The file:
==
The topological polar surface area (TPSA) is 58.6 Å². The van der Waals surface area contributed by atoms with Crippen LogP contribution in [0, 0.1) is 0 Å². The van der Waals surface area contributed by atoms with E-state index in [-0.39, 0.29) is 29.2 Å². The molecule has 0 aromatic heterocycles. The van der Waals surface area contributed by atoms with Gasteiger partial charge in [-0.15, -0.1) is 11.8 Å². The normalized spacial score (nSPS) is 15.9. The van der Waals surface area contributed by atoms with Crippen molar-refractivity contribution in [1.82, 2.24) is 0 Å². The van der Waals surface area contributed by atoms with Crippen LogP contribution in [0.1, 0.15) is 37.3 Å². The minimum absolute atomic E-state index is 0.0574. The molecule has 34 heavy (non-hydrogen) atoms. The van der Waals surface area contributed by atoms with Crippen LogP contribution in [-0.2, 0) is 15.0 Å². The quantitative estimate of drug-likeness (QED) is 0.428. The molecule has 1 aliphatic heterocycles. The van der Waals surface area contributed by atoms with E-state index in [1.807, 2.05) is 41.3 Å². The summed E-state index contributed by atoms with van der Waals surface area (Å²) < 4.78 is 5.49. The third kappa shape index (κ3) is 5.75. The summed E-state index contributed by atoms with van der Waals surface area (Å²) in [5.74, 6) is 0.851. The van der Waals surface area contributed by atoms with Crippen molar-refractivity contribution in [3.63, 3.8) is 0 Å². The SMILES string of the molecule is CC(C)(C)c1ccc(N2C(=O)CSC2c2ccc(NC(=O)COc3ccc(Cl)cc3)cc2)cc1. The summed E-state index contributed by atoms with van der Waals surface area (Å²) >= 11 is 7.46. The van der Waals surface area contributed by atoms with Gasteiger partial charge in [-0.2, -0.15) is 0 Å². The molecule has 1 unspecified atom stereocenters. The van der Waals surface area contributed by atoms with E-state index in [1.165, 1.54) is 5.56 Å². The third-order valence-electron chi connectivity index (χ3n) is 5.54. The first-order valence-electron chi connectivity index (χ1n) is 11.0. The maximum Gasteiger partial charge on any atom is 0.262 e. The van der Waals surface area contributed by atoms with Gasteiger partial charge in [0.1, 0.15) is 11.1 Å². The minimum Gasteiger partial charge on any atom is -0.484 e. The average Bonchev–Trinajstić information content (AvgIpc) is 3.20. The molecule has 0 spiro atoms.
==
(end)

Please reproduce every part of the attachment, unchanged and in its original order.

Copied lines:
The topological polar surface area (TPSA) is 58.6 Å². The van der Waals surface area contributed by atoms with Crippen LogP contribution in [0, 0.1) is 0 Å². The van der Waals surface area contributed by atoms with E-state index in [-0.39, 0.29) is 29.2 Å². The molecule has 0 aromatic heterocycles. The van der Waals surface area contributed by atoms with Gasteiger partial charge in [-0.15, -0.1) is 11.8 Å². The normalized spacial score (nSPS) is 15.9. The van der Waals surface area contributed by atoms with Crippen molar-refractivity contribution in [1.82, 2.24) is 0 Å². The van der Waals surface area contributed by atoms with Crippen LogP contribution in [0.1, 0.15) is 37.3 Å². The minimum absolute atomic E-state index is 0.0574. The molecule has 34 heavy (non-hydrogen) atoms. The van der Waals surface area contributed by atoms with Crippen LogP contribution in [-0.2, 0) is 15.0 Å². The quantitative estimate of drug-likeness (QED) is 0.428. The molecule has 1 aliphatic heterocycles. The van der Waals surface area contributed by atoms with E-state index in [1.807, 2.05) is 41.3 Å². The summed E-state index contributed by atoms with van der Waals surface area (Å²) < 4.78 is 5.49. The third kappa shape index (κ3) is 5.75. The summed E-state index contributed by atoms with van der Waals surface area (Å²) in [5.74, 6) is 0.851. The van der Waals surface area contributed by atoms with Crippen molar-refractivity contribution in [3.63, 3.8) is 0 Å². The SMILES string of the molecule is CC(C)(C)c1ccc(N2C(=O)CSC2c2ccc(NC(=O)COc3ccc(Cl)cc3)cc2)cc1. The summed E-state index contributed by atoms with van der Waals surface area (Å²) >= 11 is 7.46. The van der Waals surface area contributed by atoms with Gasteiger partial charge in [-0.2, -0.15) is 0 Å². The molecule has 1 unspecified atom stereocenters. The van der Waals surface area contributed by atoms with E-state index in [1.165, 1.54) is 5.56 Å². The third-order valence-electron chi connectivity index (χ3n) is 5.54. The first-order valence-electron chi connectivity index (χ1n) is 11.0. The maximum Gasteiger partial charge on any atom is 0.262 e. The van der Waals surface area contributed by atoms with Gasteiger partial charge in [0.1, 0.15) is 11.1 Å². The minimum Gasteiger partial charge on any atom is -0.484 e. The average Bonchev–Trinajstić information content (AvgIpc) is 3.20. The molecule has 0 spiro atoms.